For many – in fact, for most – the name Elsa Schiaparelli means very little.
It’s pronounced “skap-a-reli”, and at one point was as widely known as Chanel, Coco being a contemporary rival to Elsa in the realm of haute couture (hence the fact that this newspaper’s fashion editor is penning this review).
Chanel once disparaged Schiaparelli as “that Italian artist who makes dresses” (Chanel rarely had a nice thing to say about anyone, apart from herself). That contentious fusion of fashion with art – or consideration of the former as a facet of the latter – is at the root of her enduring appeal and relevance.
It’s a debate that still rages, after all. Two years ago Schiaparelli was the subject of a retrospective at the Metropolitan Museum of Art, coinciding with the relaunch of the fashion house she founded. And now Meryle Secrest’s weighty tome retells the life story of “Schiap,” pegging her as the couturier who elevated the business of making clothes to an art form.
Perhaps. Secrest opens with a comparison between Schiaparelli’s upbringing among the Italian aristocracy, and the unidentified girls hundreds of miles away and decades later painted by Salvador Dali. The connection is spurious (Dali and Schiaparelli would only meet in the 1930s, when Schiap was in her forties) but Secrest has written on Dali before –The Surrealist Jester, 1986 – which may have sparked her interest in Schiaparelli.
The two collaborated on everything from shop decor to dresses, inventing the notion of the “conceptual” clothing boutique in Schiaparelli’s surreal couture house (a birdcage as a roof, a giant teddy-bear with drawers in its stomach as storage) in Rue de la Paix, Paris.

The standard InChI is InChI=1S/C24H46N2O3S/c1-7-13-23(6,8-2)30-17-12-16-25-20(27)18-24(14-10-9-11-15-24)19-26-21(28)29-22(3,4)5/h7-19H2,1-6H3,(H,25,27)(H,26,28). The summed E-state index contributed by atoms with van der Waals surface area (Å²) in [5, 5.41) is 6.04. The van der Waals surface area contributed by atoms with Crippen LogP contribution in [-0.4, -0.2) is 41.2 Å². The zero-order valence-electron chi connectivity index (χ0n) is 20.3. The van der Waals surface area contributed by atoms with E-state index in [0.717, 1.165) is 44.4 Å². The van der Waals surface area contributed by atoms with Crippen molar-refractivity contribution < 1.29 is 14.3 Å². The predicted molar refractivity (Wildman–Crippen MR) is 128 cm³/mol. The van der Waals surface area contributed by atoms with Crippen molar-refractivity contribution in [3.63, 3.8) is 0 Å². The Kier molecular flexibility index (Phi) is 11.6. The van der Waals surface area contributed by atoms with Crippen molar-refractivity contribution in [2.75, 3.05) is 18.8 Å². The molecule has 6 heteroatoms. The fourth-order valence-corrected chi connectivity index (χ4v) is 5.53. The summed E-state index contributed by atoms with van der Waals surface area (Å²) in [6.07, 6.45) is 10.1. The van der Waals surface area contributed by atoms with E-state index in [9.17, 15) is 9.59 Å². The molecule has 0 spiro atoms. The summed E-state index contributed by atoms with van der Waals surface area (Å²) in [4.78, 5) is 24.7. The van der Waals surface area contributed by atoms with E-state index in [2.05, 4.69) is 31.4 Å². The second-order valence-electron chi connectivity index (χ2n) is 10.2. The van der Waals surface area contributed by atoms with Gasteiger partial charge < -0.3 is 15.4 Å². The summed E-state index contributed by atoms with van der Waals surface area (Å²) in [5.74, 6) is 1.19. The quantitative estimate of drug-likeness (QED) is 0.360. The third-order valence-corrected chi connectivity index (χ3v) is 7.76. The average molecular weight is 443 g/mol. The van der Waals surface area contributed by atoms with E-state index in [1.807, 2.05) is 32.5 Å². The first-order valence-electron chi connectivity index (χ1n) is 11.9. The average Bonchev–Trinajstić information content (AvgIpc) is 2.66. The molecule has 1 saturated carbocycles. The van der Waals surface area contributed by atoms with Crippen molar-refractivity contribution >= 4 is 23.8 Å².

The collaboration with Dali was important – the surrealists were fascinated by fashion, and Dali himself created garments as artwork, as well as contributing rather tame advertising images to magazines such as Vogue. He even designed window displays for the American department store Bonwit Teller, although he apparently smashed one of them when the store failed to interpret his design accurately.
There is debate as to whether fashion can be considered art. Schiaparelli certainly proposed a compelling argument for it, with her designs in suits that seem like canvasses for embroidered motifs, with odd buttons and strange decorative details – such as drawers cut to resemble the drawers of Dali’s The Anthropomorphic Cabinet.
Secrest tub-thumps that point of view too, quite convincingly. Schiap would be pleased to see her work placed in the context of contemporary artists rather than fashion designers, as she was disparaging of the ephemeral world of haute couture. And she would doubtless adore the sumptuous colour photographs of her clothing designs, which are presented like art plates in the book.
The focus is on the work, rather than the famous bodies (Marlene Dietrich, the Duchess of Windsor, Katharine Hepburn, Lauren Bacall) who wore it. Schiaparelli was ultimately a victim of the ever-changing world of fashion: falling out of favour in a post-war world tired of surrealist hijinks, she closed her house in 1954, the same year she published her autobiography Shocking Life – her signature colour was a virulent shade of fuchsia she dubbed “Shocking”, also the name of her first fragrance.
That perfume was once le dernier cri: today is seems heavy, cloying and migraine-inducing. You get the same feeling reading Schiaparelli’s autobiography, where dates and events are merrily jumbled, omissions and odd inclusions overpowering the facts. Secrest’s biography is a neat update that untwists the Möbius strip of legend Schiaparelli wove around herself, righting dates and painting in the facts, figures and dates between Schiap’s broad autobiographical strokes.
In essence, this biography paints a compelling picture of a shrewd businesswoman gussying up her product as art, and making a killing. Schiap proves as persuasive today as she was 80 years ago. She seems to have Secrest entirely convinced.Reuse content